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Cystic Fibrosis

What is Cystic Fibrosis?

Cystic Fibrosis (CF) is a genetic disease which results in unusually thick mucus.

This can cause many different problems in the body. 


The mucus clogs the tiny airways in the lungs and traps bacteria causing repeated infections and lung damage. 


In the gut, the thick mucus prevents normal digestive enzymes to flow into the bowel. This causes incomplete digestion and malabsorption which can affect the growth of the baby and child.

CF is a serious but variable disease which requires regular and continuous treatment. 

The severity of the lung disease is the key to the quality and the length of life. - 

These days an affected person usually lives well into their 30s and beyond.

Of those who succumb, it is usually due to lung complications. 

How do you inherit CF?

CF is an inherited disease. For a child to be born with CF both parents must be carriers of the CF gene mutation. 

Our genes work in pairs, with a copy of the CF gene on each chromosome number 7.

Carriers have one faulty copy on one chromosome. Carriers do not have CF or any symptoms of the disease. 

A person affected with CF has two faulty copies, one on each chromosome 7 received from each parent.

How common is CF?

About one in 2500 babies in Australia is born with CF. 

One in 25 Caucasians are carriers of a CF gene mutation. 

If a person who is a CF carrier has partner who is also a carrier, they have a 1 in 4 chance of having a child with CF.

This kind of inheritance is called "autosomal recessive." It is not related to the sex of the baby.

Over 85% of couples with children affected by CF have no family history of the disease because the gene mutation is silently passed down through generations.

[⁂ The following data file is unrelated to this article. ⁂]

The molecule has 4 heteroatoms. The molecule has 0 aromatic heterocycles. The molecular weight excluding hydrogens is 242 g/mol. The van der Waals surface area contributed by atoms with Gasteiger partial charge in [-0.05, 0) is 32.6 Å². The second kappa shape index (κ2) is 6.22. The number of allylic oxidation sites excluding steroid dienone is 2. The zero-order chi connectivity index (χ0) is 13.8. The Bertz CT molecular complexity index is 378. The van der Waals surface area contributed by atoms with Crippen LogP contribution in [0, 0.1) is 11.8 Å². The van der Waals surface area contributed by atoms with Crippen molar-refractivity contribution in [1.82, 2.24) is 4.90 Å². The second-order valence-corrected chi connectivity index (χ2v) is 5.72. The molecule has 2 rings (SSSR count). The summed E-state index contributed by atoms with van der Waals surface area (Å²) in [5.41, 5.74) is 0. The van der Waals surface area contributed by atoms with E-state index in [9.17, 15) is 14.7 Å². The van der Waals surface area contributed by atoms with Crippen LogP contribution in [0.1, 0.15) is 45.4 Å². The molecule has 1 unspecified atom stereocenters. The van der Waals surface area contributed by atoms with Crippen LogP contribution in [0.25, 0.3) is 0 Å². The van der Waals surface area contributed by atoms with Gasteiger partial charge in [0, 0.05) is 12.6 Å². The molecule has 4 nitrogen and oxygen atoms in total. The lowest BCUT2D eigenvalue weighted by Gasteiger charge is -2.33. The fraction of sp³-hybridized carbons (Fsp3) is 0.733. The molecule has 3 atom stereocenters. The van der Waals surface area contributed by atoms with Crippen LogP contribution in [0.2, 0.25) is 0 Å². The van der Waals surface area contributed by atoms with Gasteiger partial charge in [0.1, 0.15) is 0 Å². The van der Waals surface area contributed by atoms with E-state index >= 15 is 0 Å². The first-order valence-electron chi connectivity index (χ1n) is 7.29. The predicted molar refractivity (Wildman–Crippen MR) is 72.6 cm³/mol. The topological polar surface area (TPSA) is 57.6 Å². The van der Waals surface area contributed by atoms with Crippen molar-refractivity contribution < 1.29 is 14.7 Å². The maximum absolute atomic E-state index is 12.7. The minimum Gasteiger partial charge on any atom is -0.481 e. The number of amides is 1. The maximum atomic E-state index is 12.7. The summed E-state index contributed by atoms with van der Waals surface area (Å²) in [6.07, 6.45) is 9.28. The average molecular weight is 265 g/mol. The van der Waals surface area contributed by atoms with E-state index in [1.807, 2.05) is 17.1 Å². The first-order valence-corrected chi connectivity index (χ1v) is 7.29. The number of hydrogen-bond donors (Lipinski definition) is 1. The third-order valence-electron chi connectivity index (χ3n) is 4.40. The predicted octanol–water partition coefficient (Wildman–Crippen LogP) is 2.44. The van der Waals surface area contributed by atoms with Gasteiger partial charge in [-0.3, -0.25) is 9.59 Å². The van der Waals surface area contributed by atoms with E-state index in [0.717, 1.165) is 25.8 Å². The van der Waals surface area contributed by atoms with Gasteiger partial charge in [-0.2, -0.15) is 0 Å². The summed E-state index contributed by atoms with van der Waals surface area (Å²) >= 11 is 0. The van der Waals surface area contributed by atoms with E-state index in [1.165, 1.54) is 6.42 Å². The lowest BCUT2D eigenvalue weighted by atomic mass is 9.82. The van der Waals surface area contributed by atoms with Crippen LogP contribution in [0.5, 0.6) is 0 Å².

If you do have a family history, then the risk is greater. Please tell your doctor if this is the case.

Why do we offer couple testing?

In the USA, this screening is offered to all couples either pregnant or considering a pregnancy. 

In Australia it is screened for routinely after birth on a heel prick of the newborn baby.

But it is possible to find out your risks early in pregnancy.

We think couples will want answers to these important questions:

  • Am I a carrier?
  • Is my partner a carrier?
  • Will my baby be affected?
    We are able to test for the most common fault, or mutation that carriers of CF may have. It is called delta F508. 
      We can also do an extended panel of 30 or so mutations if needed.
      If both of you are negative for the ▲ F508 mutation the chance of you having a baby with CF is reduced to 1 in 35,000. A small risk remains but because we cannot check for all the mutations.

If both of you are carriers of the ▲ F508 mutation there is a 1 in 4 chance of an affected child. 

This knowledge opens up a variety of options, one of which is prenatal diagnosis. 

This could mean chorionic villus sampling to test the fetus itself for cystic fibrosis. 

These choices would be discussed with you, as a couple, to help you make the decision that suits you both.

Cystic fibrosis carrier testing

  • A simple mouthwash will identify 75% of people who are carriers
  • 1 in 25 people of Caucasian descent are carriers
  • It is less common in people of other descent
  • Carriers are perfectly healthy
  • If both partners are carriers there is a 1 in 4 chance of having a child with cystic fibrosis
  • If only one partner is a carrier of the ▲ F508 mutation, the chance of having a child with CF is 1 in 400
  • Testing is best performed before pregnancy, but can be performed in early pregnancy.
  • Test results take about 2 weeks
  • The costs are approximately $75.00 for ▲ F508 testing alone and $250.00 for the 30 most common mutations
  • After birth all babies in Australia are screened for cystic fibrosis and several other conditions on a heel prick test